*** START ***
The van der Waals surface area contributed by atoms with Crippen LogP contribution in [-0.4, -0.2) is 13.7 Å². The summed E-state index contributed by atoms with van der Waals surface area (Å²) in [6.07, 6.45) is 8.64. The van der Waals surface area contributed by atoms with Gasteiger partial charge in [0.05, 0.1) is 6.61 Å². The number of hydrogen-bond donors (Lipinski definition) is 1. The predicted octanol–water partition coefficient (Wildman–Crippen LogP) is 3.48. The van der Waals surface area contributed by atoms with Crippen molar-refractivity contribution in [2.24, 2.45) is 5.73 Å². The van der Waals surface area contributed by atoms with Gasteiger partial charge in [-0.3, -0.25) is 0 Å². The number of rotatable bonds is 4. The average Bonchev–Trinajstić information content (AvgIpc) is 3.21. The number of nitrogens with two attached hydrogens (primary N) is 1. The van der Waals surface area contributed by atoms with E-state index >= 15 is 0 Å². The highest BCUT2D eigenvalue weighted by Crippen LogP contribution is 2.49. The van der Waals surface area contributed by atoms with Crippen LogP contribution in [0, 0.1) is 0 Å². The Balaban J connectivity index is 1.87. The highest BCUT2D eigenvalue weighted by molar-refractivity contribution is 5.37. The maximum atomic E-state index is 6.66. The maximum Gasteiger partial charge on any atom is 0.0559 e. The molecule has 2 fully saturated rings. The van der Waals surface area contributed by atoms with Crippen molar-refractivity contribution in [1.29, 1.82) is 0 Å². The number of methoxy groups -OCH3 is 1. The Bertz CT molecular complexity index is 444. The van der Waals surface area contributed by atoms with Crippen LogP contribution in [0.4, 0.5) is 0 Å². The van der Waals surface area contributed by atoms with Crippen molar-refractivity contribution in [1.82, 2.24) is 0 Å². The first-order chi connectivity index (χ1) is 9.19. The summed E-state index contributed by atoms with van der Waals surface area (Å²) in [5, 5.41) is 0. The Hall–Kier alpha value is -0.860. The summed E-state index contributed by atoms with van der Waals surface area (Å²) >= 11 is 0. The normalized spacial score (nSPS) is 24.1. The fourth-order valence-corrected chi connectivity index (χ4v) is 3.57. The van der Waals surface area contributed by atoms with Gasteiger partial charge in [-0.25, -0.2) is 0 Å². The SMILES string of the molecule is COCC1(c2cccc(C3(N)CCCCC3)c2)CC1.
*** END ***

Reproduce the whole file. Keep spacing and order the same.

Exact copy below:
The van der Waals surface area contributed by atoms with Crippen LogP contribution in [-0.4, -0.2) is 13.7 Å². The summed E-state index contributed by atoms with van der Waals surface area (Å²) in [6.07, 6.45) is 8.64. The van der Waals surface area contributed by atoms with Gasteiger partial charge in [0.05, 0.1) is 6.61 Å². The number of hydrogen-bond donors (Lipinski definition) is 1. The predicted octanol–water partition coefficient (Wildman–Crippen LogP) is 3.48. The van der Waals surface area contributed by atoms with Crippen molar-refractivity contribution in [2.24, 2.45) is 5.73 Å². The van der Waals surface area contributed by atoms with Gasteiger partial charge in [-0.3, -0.25) is 0 Å². The number of rotatable bonds is 4. The average Bonchev–Trinajstić information content (AvgIpc) is 3.21. The number of nitrogens with two attached hydrogens (primary N) is 1. The van der Waals surface area contributed by atoms with E-state index >= 15 is 0 Å². The highest BCUT2D eigenvalue weighted by Crippen LogP contribution is 2.49. The van der Waals surface area contributed by atoms with Crippen LogP contribution in [0, 0.1) is 0 Å². The Balaban J connectivity index is 1.87. The highest BCUT2D eigenvalue weighted by molar-refractivity contribution is 5.37. The maximum atomic E-state index is 6.66. The maximum Gasteiger partial charge on any atom is 0.0559 e. The molecule has 2 fully saturated rings. The van der Waals surface area contributed by atoms with Crippen molar-refractivity contribution in [1.29, 1.82) is 0 Å². The number of methoxy groups -OCH3 is 1. The Bertz CT molecular complexity index is 444. The van der Waals surface area contributed by atoms with Crippen LogP contribution in [0.4, 0.5) is 0 Å². The van der Waals surface area contributed by atoms with Crippen molar-refractivity contribution in [1.82, 2.24) is 0 Å². The first-order chi connectivity index (χ1) is 9.19. The summed E-state index contributed by atoms with van der Waals surface area (Å²) in [5, 5.41) is 0. The Hall–Kier alpha value is -0.860. The summed E-state index contributed by atoms with van der Waals surface area (Å²) >= 11 is 0. The normalized spacial score (nSPS) is 24.1. The fourth-order valence-corrected chi connectivity index (χ4v) is 3.57. The van der Waals surface area contributed by atoms with Gasteiger partial charge in [-0.25, -0.2) is 0 Å². The SMILES string of the molecule is COCC1(c2cccc(C3(N)CCCCC3)c2)CC1.